Canis lepophagus

From Wikipedia, the free encyclopedia
Jump to: navigation, search
Canis lepophagus
Temporal range: Late Miocene–Early Pleistocene
Scientific classification
Kingdom: Animalia
Phylum: Chordata
Class: Mammalia
Order: Carnivora
Family: Canidae
Genus: Canis
Species: C. lepophagus
Binomial name
Canis lepophagus
Johnston (1938)[1]
Canis lepophagus range.png
Range of Canis lepophagus based on fossil distribution
Timeline of canids highlighting Canis lepophagus in red (Tedford & Wang)

Canis lepophagus (Latin: canis: 'dog', leporem: 'hare' or 'rabbit', suffix -phagus: '-eating'; hence hare-eating dog) is an extinct species of canid which was endemic to much of North America. It is notable because its lineage is proposed to have led to both wolves and coyotes.

Taxonomy[edit]

Early Pliocene in North America.[2] There is general agreement on the most ancient record, which shows that Feliforms and Caniforms emerged within the super-family Carnivoramorpha 43 million YBP.[3] The caniforms included the fox-like Leptocyon genus whose various species existed from 34 million YBP before branching 11.9 million YBP into vulpes (foxes) and canini (canines). The jackal-sized Eucyon existed in North America from 10 million YBP and by the Early Pliocene about 6-5 million YBP the coyote-like Eucyon davisi[4] invaded Eurasia. In North America it gave rise to early Canis which first appeared in the Miocene (6 million YBP) in south-western USA and Mexico. By 5 million YBP the larger Canis lepophagus[5] appeared in the same region and by the Early Pleistocene (1 million YBP) C. latrans (the Coyote) was in existence.They proposed that the progression from Eucyon davisi to C lepophagus to the Coyote was linear evolution.[2]:p58

Kurten proposed that the Blancan C. lepophagus derived from smaller Miocene Canis species in North America. It then became widespread across Eurasia where it was either identical to, or closely related with, C. arnensis of Europe.[6]:p241[7][8]

Johnston describes C. lepophagus as having a more slender skull and skeleton than in the modern coyote.[1]:385 Nowak found that the early populations had small, delicate and narrowly proportioned skulls that resemble small coyotes and appear to be ancestral to C. latrans.[6]:p241 Johnson noted that some specimens found in Cita Canyon, Texas had larger, broader skulls,[1] and along with other fragments Nowak suggested that these were evolving into wolves.[6]:p241[9]

Tedford disagreed with previous authors and found that its cranio-dental morphology lacked some characteristics that are shared by C. lupus and C. latrans, and therefore there was not a close relationship but it did suggest C. lepophagus was the ancestor of both wolves and coyotes.[10]:p119 Additionally, C. edwardii, C. latrans and C. aureus form together a small clade and because C. edwardii appeared earliest spanning the mid-Blancan (late Pliocene) to the close of the Irvingtonian (late Pleistocene) C. edwardii is proposed as the descendant of C. lepophagus and the ancestor of the coyote and the golden jackal.[2]:p58[10]:p175,180

Fossil distribution[edit]

Johnston named C. lepophagus in 1938. The first fossil record was found in Cita Canyon, Texas. Subsequent discoveries of specimens were found in four other Texas sites, Tonuco Mountain, New Mexico, western Washington[11] Sante Fe River, Florida,[12] Black Ranch in northern California, sites in Nebraska, Idaho, Utah, and Oklahoma.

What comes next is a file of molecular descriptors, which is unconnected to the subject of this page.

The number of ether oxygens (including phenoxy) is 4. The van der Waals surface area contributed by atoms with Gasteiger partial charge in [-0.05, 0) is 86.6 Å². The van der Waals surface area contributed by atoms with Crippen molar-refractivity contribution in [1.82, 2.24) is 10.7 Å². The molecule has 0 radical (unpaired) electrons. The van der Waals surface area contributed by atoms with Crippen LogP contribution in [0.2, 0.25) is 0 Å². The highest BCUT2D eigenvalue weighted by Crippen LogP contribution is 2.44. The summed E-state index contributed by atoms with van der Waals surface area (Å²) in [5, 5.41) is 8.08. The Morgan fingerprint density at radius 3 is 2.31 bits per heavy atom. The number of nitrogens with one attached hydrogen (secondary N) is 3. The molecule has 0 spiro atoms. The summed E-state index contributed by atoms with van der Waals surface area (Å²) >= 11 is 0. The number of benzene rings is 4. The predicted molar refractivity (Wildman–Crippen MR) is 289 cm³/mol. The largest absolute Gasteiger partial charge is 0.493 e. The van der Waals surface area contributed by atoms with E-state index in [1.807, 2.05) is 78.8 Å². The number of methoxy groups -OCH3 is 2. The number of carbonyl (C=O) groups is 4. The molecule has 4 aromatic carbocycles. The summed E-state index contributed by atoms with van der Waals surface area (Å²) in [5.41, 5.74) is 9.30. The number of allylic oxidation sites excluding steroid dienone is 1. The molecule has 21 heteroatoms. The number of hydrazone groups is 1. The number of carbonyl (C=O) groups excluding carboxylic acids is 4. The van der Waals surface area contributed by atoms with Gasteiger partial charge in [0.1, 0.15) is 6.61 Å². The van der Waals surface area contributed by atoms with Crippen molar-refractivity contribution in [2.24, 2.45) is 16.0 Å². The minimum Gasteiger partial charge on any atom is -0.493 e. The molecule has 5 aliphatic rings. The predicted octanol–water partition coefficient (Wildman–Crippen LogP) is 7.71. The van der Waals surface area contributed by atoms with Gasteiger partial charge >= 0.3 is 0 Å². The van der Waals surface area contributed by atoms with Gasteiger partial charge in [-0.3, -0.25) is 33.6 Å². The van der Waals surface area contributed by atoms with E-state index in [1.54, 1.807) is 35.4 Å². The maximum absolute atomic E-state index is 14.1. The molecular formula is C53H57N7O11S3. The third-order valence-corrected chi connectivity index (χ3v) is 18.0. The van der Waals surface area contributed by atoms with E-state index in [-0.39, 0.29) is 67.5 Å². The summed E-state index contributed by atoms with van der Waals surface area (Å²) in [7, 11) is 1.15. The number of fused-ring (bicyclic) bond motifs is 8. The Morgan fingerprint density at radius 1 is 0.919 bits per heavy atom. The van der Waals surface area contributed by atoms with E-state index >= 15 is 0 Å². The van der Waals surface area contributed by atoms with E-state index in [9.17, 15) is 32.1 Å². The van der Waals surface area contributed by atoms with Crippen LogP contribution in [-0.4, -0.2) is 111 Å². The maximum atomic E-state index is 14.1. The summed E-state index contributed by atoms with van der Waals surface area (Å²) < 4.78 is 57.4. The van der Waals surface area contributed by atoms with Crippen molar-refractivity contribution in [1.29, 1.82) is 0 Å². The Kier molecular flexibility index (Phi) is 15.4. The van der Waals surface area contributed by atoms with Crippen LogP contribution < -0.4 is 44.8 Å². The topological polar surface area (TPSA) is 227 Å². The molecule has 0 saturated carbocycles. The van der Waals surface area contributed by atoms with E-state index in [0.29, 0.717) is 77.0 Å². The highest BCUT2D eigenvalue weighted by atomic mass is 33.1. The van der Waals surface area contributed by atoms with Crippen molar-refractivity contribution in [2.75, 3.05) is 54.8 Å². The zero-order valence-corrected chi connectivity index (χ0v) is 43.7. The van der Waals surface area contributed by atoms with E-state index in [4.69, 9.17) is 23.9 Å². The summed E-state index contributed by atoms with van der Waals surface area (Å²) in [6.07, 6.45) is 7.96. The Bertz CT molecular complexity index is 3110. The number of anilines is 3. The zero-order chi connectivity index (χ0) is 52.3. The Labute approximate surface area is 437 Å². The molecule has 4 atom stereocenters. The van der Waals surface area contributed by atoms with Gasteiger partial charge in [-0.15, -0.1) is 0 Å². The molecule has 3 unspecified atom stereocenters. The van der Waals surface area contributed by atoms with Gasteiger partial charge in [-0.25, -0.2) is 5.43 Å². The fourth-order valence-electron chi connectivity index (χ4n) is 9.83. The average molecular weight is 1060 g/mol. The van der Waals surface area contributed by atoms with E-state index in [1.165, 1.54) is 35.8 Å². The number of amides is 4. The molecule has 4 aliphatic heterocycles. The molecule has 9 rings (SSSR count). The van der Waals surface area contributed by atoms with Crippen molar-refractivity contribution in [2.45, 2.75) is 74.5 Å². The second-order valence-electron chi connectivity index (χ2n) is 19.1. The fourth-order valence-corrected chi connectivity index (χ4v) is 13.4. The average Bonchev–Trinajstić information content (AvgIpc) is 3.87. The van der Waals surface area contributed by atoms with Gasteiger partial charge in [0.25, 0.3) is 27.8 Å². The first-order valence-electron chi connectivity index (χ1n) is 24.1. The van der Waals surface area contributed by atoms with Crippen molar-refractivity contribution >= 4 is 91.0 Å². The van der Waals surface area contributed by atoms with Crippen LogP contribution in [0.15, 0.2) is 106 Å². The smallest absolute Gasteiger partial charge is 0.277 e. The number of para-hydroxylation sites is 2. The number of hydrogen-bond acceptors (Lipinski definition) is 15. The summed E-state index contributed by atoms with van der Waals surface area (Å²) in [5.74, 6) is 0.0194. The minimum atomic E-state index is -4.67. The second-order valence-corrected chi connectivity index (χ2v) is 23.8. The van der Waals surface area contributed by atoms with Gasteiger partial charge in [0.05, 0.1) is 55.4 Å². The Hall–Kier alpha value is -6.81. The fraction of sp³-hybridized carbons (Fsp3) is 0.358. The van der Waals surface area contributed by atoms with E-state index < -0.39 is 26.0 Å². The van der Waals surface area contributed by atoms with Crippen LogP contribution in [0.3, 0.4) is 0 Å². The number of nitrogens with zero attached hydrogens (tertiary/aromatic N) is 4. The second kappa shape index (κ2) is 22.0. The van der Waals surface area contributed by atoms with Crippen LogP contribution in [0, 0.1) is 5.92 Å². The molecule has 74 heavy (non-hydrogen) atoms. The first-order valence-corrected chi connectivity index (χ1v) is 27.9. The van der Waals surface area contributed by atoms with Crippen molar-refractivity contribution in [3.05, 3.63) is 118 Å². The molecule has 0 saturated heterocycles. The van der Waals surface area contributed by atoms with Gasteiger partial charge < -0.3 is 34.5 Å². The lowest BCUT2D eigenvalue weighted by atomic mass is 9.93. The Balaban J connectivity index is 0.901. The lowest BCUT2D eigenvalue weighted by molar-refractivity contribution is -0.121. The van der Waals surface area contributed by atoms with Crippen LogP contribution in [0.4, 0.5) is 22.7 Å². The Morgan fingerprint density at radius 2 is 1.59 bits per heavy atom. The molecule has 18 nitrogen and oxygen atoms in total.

Description[edit]

A specimen was estimated by Legendre and Roth to weigh 18.5 kilograms (41 lb) and another specimen was estimated to weigh 17 kilograms (37 lb).[13]

Canid competitors[edit]

C. lepophagus lived contemporaneously with Borophagus.

References[edit]

  1. ^ a b c Johnston, C. S. 1938: Preliminary report on the vertebrate type locality of Cita Canyon and the description of an ancestral coyote.- Amer. Jour. Sci. (5)35:383-390.
  2. ^ a b c Wang, Xiaoming; Tedford, Richard H.; Dogs: Their Fossil Relatives and Evolutionary History. New York: Columbia University Press, 2008.
  3. ^ Flynn, John J.; Wesley-Hunt, Gina D. (2005). "Phylogeny of the Carnivora: Basal Relationships Among the Carnivoramorphans, and Assessment of the Position of 'Miacoidea' Relative to Carnivora". Journal of Systematic Paleontology. 3: 1–28. 
  4. ^ Fossilworks website Eucyon davisi
  5. ^ Fossilworks website Canis lepophagus
  6. ^ a b c R.M. Nowak (2003). "Chapter 9 - Wolf evolution and taxonomy". In Mech, L. David; Boitani, Luigi. Wolves: Behaviour, Ecology and Conservation. University of Chicago Press. pp. 239–258. ISBN 0-226-51696-2. 
  7. ^ Kurten, B (1974) A History of Coyote-Like Dogs (Canidae, Mamalia). Acta. Zoo. Fennica 140:1-38. 1974.
  8. ^ B. Kurten and E. Anderson. 1980. Pleistocene mammals of North America. New York: Columbia University Press. pp1-442
  9. ^ R. M. Nowak. 1979. North American Quaternary Canis. Monograph of the Museum of Natural History, University of Kansas 6:1-154 LINK:[1]
  10. ^ a b Tedford, Richard H.; Wang, Xiaoming; Taylor, Beryl E. (2009). "Phylogenetic Systematics of the North American Fossil Caninae (Carnivora: Canidae)" (PDF). Bulletin of the American Museum of Natural History. 325: 1–218. doi:10.1206/574.1. 
  11. ^ J. K. Morgan and N. H. Morgan. 1995. A New Species of Capromeryx (Mammalia: Artiodactyla) from the Taunton Local Fauna of Washington, and the Correlation with Other Blancan Faunas of Washington and Idaho. Journal of Vertebrate Paleontology, Vol. 15, No. 1 (Mar. 14, 1995), pp. 160-170
  12. ^ G. S. Morgan and R. B. Ridgway, Late Pliocene vertebrates from the St. Petersburg Times site, Pinellas County, Florida, Papers in Florida Paleontology, 1987
  13. ^ S. Legendre and C. Roth. 1988. Correlation of carnassial tooth size and body weight in recent carnivores (Mammalia). Historical Biology 1(1):85-98